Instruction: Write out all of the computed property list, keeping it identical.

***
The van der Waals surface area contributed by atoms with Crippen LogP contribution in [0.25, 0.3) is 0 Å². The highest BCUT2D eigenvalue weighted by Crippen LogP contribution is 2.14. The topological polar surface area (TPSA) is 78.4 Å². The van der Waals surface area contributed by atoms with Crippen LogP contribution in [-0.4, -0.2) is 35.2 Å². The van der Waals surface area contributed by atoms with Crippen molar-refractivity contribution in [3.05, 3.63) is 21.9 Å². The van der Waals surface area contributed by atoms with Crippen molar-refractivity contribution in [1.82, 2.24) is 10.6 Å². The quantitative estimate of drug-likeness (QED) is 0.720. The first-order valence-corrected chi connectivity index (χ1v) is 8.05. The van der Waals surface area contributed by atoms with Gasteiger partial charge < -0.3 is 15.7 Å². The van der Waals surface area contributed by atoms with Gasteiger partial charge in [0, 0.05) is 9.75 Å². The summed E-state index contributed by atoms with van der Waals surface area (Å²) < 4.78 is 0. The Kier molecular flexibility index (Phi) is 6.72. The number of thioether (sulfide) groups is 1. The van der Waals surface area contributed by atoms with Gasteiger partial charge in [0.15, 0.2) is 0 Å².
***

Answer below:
The van der Waals surface area contributed by atoms with Crippen LogP contribution in [0.25, 0.3) is 0 Å². The highest BCUT2D eigenvalue weighted by Crippen LogP contribution is 2.14. The topological polar surface area (TPSA) is 78.4 Å². The van der Waals surface area contributed by atoms with Crippen LogP contribution in [-0.4, -0.2) is 35.2 Å². The van der Waals surface area contributed by atoms with Crippen molar-refractivity contribution in [3.05, 3.63) is 21.9 Å². The van der Waals surface area contributed by atoms with Crippen molar-refractivity contribution in [1.82, 2.24) is 10.6 Å². The quantitative estimate of drug-likeness (QED) is 0.720. The first-order valence-corrected chi connectivity index (χ1v) is 8.05. The van der Waals surface area contributed by atoms with Gasteiger partial charge < -0.3 is 15.7 Å². The van der Waals surface area contributed by atoms with Gasteiger partial charge in [0, 0.05) is 9.75 Å². The summed E-state index contributed by atoms with van der Waals surface area (Å²) < 4.78 is 0. The Kier molecular flexibility index (Phi) is 6.72. The number of thioether (sulfide) groups is 1. The van der Waals surface area contributed by atoms with Gasteiger partial charge in [0.15, 0.2) is 0 Å².